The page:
Since the "use it or lose it" fear of many employees was reduced significantly by the expanded claims reimbursement cycle, and access to funds can now be better targeted for purchases that the employee actually needs, there has been a clear increase in both the percentage of employees opting to participate in a Flex Plan and in the level of annual elections, enhancing FICA savings for employees and employers alike.
Employees of employers with cafeteria plans may obtain such benefits as health insurance, group-term life insurance, voluntary "supplemental" insurance (dental, vision, cancer, hospital confinement, accident, etc.), and flexible spending accounts through the plan. Though some cafeteria plans offer an explicit choice of cash or benefits, most today are operated through a "salary redirection agreement", which is a payroll deduction in all but name. Deductions under such agreements are often called pre-tax deductions. Salary redirection contributions are not actually or constructively received by the participant. Therefore, those contributions are not generally considered wages for federal income tax purposes, nor are they usually subject to Federal Insurance Contributions Act tax (FICA) and Federal Unemployment Tax Act (FUTA).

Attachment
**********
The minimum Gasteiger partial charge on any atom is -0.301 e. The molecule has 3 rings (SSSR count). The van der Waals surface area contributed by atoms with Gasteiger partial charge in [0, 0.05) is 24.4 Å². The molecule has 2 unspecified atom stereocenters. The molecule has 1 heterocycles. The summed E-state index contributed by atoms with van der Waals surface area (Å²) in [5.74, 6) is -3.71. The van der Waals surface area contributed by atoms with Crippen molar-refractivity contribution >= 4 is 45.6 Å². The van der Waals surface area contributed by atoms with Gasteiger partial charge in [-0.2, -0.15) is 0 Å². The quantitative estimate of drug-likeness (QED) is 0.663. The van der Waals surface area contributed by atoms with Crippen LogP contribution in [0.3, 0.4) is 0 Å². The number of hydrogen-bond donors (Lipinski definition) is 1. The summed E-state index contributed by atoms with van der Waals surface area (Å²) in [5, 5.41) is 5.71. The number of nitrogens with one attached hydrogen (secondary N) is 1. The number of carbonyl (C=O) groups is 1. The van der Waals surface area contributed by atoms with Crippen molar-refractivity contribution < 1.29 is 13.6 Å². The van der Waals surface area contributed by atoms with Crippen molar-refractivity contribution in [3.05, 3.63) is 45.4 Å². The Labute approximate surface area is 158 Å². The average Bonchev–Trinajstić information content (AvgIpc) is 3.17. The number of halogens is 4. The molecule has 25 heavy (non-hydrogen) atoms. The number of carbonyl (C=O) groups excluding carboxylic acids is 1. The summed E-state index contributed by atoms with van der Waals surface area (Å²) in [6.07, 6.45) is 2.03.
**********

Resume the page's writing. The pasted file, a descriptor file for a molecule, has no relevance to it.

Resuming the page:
Reasons for implementing a Section 125 plan are primarily for the tax savings advantages for the employer and employee. Both parties save on taxes and therefore increase their spendable income. Employees' pretax contributions are not subject to federal, state, or social security taxes. Employers save on the employer portion of FICA, FUTA, and workers' compensation insurance premiums.
A cafeteria plan may permit an employee to revoke an election during a period of coverage and to make a new election only in limited circumstances, such as a change in status event. A change in status event includes changes in the number of an employee's dependents.
Note: Pursuant to Revenue Ruling 2003-102, over-the-counter drugs that are used to alleviate or treat personal injuries or sickness are now reimbursable through health care flexible spending accounts. The following is a list of common non-prescription over-the-counter items eligible for reimbursement, dual purpose items that may be reimbursable with a physician's statement and items that are not reimbursable.
This list does not include all reimbursable items but is the best guidance provided by the Internal Revenue Service to date.
The following is a list of over-the-counter items the IRS has determined to be primarily for medical care and eligible for reimbursement, however over-the-counter (OTC) medicines require a prescription.
The following list of dual-purpose over-the-counter items can be reimbursed if used for medical purposes. They must be accompanied by a medical practitioner's note stating the item is to treat a specific medical condition and not a cosmetic procedure.
shoes will be reimbursed)